Toronto Math Forum
MAT3342020F => MAT334Tests and Quizzes => Test 1 => Topic started by: Milan Miladinovic on October 14, 2020, 03:42:15 PM

I'm having trouble understanding where the $1+i$ term comes from in the following line:
$\dfrac{e^{3z}  e^{3z}}{e^{3z} + e^{3z}} = 1 + 2i \implies e^{6z} = 1 + i$.
I've tried the following:
$$\begin{align*}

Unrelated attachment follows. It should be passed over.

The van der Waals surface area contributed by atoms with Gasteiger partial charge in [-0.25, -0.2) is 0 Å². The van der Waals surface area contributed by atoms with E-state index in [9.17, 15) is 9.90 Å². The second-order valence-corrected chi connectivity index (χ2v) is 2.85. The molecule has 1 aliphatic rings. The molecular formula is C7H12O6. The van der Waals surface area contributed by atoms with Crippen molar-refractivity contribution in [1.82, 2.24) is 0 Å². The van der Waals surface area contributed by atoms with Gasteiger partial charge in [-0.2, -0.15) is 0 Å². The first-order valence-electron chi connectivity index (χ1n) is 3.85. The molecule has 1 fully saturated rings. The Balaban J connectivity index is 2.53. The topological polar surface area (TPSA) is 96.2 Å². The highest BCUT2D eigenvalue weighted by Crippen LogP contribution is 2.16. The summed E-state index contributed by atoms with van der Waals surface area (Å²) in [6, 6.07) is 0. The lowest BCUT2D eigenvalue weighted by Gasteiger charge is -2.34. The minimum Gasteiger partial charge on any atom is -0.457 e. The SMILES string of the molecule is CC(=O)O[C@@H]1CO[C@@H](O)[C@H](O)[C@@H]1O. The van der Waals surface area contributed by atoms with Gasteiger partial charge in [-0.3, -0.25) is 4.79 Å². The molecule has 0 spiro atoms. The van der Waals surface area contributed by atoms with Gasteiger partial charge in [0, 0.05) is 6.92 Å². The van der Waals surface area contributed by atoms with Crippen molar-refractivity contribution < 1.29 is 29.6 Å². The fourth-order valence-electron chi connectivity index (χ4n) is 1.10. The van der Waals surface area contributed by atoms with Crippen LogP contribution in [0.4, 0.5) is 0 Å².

\dfrac{e^{3z}  e^{3z}}{e^{3z} + e^{3z}} &= 1 + 2i\\
\dfrac{e^{6z}  1}{e^{6z} + 1} &= 1 + 2i\\
e^{6z}  1 &= (1 + 2i)(e^{6z} + 1)\\
e^{6z} &= (1 + 2i)(e^{6z} + 1) + 1
\end{align*}$$
How do we get from $(1 + 2i)(e^{6z} + 1) + 1$ to $1 + i$? Have I done something wrong somewhere in my calculation?

This is how I got the answer, hope this helps!

Awesome, that makes sense! I was overthinking it